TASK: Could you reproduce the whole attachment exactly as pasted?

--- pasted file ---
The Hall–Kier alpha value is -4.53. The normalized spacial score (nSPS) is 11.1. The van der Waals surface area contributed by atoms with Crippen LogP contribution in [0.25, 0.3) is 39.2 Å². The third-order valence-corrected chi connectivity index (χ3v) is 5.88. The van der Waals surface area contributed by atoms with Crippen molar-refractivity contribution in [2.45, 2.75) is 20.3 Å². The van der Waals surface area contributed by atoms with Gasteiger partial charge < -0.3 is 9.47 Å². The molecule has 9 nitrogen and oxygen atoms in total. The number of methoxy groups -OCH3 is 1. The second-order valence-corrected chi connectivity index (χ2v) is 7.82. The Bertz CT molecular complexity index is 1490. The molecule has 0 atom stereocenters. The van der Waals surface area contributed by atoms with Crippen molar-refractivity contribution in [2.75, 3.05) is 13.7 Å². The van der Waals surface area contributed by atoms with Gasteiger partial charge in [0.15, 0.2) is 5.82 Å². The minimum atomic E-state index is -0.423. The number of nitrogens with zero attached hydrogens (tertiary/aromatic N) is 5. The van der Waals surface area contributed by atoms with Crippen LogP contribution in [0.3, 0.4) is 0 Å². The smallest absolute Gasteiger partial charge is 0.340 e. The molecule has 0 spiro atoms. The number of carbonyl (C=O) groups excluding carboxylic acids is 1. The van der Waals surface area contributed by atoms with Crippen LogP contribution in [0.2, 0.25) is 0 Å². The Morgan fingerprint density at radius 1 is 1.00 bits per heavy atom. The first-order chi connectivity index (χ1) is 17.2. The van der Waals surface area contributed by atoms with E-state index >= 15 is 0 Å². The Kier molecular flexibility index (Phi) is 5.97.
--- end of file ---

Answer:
The Hall–Kier alpha value is -4.53. The normalized spacial score (nSPS) is 11.1. The van der Waals surface area contributed by atoms with Crippen LogP contribution in [0.25, 0.3) is 39.2 Å². The third-order valence-corrected chi connectivity index (χ3v) is 5.88. The van der Waals surface area contributed by atoms with Crippen molar-refractivity contribution in [2.45, 2.75) is 20.3 Å². The van der Waals surface area contributed by atoms with Gasteiger partial charge < -0.3 is 9.47 Å². The molecule has 9 nitrogen and oxygen atoms in total. The number of methoxy groups -OCH3 is 1. The second-order valence-corrected chi connectivity index (χ2v) is 7.82. The Bertz CT molecular complexity index is 1490. The molecule has 0 atom stereocenters. The van der Waals surface area contributed by atoms with Crippen molar-refractivity contribution in [2.75, 3.05) is 13.7 Å². The van der Waals surface area contributed by atoms with Gasteiger partial charge in [0.15, 0.2) is 5.82 Å². The minimum atomic E-state index is -0.423. The number of nitrogens with zero attached hydrogens (tertiary/aromatic N) is 5. The van der Waals surface area contributed by atoms with Crippen LogP contribution in [0.3, 0.4) is 0 Å². The smallest absolute Gasteiger partial charge is 0.340 e. The molecule has 0 spiro atoms. The number of carbonyl (C=O) groups excluding carboxylic acids is 1. The van der Waals surface area contributed by atoms with Crippen LogP contribution in [0.2, 0.25) is 0 Å². The Morgan fingerprint density at radius 1 is 1.00 bits per heavy atom. The first-order chi connectivity index (χ1) is 17.2. The van der Waals surface area contributed by atoms with E-state index >= 15 is 0 Å². The Kier molecular flexibility index (Phi) is 5.97.